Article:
The observations led to the hypothesis that some kind of dark energy anti-gravitational force has caused the expansion of the universe to accelerate over the past six billion years.

    Wiltshire and his colleagues now challenge that reasoning.

    “But these observations are based on an old model of expansion that has not changed since the 1920s”, he says.

    In 1922, Russian physicist Alexander Friedmann used Einstein’s field equations to develop a physical cosmology governing the expansion of space in homogeneous and isotropic models of the universe.

    “Friedmann’s equation assumes an expansion identical to that of a featureless soup, with no complicating structure”, says Wiltshire.

    This has become the basis of the standard Lambda Cold Dark Matter cosmology used to describe the universe.

    “In reality, today’s universe is not homogeneous”, says Wiltshire.

    The earliest snapshot of the universe – called cosmic microwave background radiation – displays only slight temperature variations caused by differences in densities present 370,000 years after the Big Bang.

    However, gravitational instabilities led those tiny density variations to evolve into the stars, galaxies, and clusters of galaxies, which made up the large scale structure of the universe today.

    “The universe has become a vast cosmic web dominated in volume by empty voids, surrounded by sheets of galaxies and threaded by wispy filaments”, says Wiltshire.

    Rather than comparing the supernova observations to the standard Lambda Cold Dark Matter cosmological model, Wiltshire and colleagues used a different model, called ‘timescape cosmology’.

    Timescape cosmology has no dark energy. Instead, it includes variations in the effects of gravity caused by the lumpiness in the structure in the universe.

    Clocks carried by observers in galaxies differ from the clock that best describes average expansion once variations within the universe (known as “inhomogeneity” in the trade) becomes significant.

    Whether or not one infers accelerating expansion then depends crucially on the clock used.

    “Timescape cosmology gives a slightly better fit to the largest supernova data catalogue than Lambda Cold Dark Matter cosmology,” says Wiltshire.

    He admits the statistical evidence is not yet strong enough to definitively rule in favour of one model over the other, and adds that future missions such as the European Space Agency’s Euclid spacecraft will have the power to distinguish between differing cosmology models.

    ESA/Euclid spacecraft

    Another problem involves science’s understanding of Type 1a supernovae. They are not actually perfect standard candles, despite being treated as such in calculations.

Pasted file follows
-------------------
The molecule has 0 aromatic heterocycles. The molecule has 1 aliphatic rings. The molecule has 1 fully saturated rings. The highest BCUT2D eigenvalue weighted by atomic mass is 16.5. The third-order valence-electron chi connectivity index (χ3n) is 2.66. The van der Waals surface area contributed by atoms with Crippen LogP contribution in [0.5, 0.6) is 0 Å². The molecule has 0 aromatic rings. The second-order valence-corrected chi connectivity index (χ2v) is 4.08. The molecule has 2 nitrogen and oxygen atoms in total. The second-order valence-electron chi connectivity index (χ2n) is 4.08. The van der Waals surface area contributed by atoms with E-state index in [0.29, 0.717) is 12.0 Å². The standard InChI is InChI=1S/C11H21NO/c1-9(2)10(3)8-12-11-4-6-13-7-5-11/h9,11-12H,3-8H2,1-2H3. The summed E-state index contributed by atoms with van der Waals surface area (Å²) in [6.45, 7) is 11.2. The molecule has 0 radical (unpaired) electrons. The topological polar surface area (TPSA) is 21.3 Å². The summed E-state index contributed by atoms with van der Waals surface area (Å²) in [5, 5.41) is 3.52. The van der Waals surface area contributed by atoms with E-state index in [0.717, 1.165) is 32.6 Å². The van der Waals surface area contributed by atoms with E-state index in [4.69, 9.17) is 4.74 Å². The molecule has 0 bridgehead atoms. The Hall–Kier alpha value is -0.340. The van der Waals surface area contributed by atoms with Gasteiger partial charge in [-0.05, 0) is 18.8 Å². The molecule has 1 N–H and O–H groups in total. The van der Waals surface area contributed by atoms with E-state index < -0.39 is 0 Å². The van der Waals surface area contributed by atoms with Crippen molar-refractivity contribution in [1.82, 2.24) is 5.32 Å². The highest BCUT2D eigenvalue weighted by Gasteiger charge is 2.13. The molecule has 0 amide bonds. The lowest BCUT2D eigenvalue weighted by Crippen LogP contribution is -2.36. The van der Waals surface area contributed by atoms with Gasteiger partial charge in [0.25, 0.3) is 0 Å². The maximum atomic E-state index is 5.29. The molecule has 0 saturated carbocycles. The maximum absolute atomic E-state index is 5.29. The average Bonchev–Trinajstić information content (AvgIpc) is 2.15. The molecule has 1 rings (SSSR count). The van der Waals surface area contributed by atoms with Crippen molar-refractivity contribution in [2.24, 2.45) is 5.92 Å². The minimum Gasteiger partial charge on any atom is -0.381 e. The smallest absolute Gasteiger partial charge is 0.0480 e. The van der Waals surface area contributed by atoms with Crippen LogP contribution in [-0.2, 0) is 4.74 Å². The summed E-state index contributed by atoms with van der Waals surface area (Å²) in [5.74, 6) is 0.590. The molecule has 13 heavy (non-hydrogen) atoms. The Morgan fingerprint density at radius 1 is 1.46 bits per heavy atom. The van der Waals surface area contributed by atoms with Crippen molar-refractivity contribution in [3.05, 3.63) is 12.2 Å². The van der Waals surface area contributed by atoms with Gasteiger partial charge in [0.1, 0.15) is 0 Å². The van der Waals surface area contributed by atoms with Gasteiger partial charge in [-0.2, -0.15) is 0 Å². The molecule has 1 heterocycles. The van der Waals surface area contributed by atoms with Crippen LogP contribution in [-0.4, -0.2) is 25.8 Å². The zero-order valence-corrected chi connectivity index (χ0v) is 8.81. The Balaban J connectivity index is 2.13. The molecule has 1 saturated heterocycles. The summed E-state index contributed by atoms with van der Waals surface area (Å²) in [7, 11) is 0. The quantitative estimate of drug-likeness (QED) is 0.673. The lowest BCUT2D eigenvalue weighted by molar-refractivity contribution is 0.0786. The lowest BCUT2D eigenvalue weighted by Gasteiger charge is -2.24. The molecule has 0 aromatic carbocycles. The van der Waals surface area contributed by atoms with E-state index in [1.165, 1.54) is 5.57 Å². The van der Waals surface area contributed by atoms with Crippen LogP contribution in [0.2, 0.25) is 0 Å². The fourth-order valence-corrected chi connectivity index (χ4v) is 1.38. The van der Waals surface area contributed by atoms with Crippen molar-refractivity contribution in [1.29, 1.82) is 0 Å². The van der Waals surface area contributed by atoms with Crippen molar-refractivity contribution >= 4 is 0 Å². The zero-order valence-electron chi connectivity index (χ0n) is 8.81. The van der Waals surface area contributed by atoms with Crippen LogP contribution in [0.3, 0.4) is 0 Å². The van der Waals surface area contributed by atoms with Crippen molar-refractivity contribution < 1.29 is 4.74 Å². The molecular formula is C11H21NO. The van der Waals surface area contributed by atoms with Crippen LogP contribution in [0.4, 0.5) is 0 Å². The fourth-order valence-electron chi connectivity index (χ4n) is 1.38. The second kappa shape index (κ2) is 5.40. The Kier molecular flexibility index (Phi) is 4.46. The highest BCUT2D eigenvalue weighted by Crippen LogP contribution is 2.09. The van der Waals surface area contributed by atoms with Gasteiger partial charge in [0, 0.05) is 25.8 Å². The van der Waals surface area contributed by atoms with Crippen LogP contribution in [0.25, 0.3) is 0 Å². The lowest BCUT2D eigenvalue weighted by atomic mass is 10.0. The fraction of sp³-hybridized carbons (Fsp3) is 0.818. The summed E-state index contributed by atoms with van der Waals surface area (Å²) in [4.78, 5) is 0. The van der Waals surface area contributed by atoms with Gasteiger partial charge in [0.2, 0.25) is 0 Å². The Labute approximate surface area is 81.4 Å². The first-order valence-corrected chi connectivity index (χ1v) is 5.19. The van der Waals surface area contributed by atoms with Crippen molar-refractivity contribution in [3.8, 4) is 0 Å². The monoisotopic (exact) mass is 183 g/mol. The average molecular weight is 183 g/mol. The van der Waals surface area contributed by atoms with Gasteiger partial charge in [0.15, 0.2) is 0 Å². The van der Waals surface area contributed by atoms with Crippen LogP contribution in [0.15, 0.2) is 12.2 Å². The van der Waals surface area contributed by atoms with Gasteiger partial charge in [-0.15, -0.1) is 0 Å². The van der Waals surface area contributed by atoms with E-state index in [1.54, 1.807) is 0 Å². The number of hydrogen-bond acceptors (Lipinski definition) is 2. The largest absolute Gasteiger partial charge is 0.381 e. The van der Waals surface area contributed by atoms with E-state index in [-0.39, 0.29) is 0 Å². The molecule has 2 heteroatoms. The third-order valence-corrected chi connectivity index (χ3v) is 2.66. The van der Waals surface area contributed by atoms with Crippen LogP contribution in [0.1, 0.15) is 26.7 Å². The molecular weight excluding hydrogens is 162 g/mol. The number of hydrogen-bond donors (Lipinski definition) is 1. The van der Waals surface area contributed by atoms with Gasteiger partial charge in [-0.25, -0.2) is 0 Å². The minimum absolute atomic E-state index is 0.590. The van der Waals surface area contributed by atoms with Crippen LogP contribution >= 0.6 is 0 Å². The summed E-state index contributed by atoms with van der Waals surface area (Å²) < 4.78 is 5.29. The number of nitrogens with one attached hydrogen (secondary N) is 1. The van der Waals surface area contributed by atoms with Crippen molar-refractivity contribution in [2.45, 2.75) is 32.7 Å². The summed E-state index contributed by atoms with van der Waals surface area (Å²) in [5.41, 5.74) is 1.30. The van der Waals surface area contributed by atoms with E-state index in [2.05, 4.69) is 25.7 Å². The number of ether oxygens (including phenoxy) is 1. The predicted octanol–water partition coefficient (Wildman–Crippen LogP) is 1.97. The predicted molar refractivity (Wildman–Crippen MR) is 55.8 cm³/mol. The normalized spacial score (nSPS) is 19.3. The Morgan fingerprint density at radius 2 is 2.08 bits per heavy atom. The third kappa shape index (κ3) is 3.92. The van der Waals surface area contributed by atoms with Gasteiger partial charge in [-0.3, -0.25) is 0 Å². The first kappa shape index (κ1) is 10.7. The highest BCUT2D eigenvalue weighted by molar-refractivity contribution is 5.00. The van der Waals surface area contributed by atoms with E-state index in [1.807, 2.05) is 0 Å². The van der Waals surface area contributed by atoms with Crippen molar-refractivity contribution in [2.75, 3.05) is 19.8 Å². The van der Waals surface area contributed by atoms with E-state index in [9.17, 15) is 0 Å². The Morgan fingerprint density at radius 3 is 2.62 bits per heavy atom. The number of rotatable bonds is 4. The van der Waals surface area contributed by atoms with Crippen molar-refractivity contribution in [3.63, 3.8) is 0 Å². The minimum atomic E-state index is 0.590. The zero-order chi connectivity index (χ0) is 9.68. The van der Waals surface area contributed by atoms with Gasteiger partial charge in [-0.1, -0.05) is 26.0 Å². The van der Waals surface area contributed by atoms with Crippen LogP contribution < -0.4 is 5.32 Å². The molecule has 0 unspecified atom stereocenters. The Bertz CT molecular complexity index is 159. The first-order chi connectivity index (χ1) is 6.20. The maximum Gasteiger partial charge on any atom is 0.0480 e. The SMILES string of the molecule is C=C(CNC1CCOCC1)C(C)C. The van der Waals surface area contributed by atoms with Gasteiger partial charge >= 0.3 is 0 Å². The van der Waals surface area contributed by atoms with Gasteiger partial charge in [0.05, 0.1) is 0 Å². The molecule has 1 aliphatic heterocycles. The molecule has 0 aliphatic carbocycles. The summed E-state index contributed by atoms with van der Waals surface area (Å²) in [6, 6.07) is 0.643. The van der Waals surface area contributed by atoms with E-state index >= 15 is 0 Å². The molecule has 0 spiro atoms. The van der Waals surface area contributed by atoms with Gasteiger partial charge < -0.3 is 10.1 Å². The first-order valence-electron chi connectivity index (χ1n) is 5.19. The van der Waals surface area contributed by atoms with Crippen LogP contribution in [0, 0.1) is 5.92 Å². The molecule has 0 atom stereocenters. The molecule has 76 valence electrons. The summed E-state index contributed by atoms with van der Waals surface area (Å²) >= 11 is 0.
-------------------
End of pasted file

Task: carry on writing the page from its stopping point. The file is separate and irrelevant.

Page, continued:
Since timescape cosmology uses a different equation for average expansion, it gives scientists a new way to test for changes in the properties of supernovae over distance.

    Regardless of which model ultimately fits better, better understanding of this will increase the confidence with which scientists can use them as precise distance indicators.

    Answering questions like these will help scientists determine whether dark energy is real or not – an important step in determining the ultimate fate of the universe.

    See the full article here .

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  • richardmitnick 7:10 am on March 1, 2016 Permalink | Reply
    Tags: , , , Cosmological constant,   

    From AAAS: “Conditions for life may hinge on how fast the universe is expanding” 

    AAAS

    AAAS

    Feb. 29, 2016
    Ilima Loomis

    Neutron star merger depicted Goddard
    Neutron star mergers like this produce gamma ray bursts—beams of radiation that can destroy planets or make them inhospitable to life.
    NASA/GSFC

    Scientists have known for several years now that stars, galaxies, and almost everything in the universe is moving away from us (and from everything else) at a faster and faster pace. Now, it turns out that the unknown forces behind the rate of this accelerating expansion—a mathematical value called the cosmological constant—may play a previously unexplored role in creating the right conditions for life.

    That’s the conclusion of a group of physicists who studied the effects of massive cosmic explosions, called gamma ray bursts, on planets.

    They found that when it comes to growing life, it’s better to be far away from your neighbors—and the cosmological constant helps thin out the neighborhood.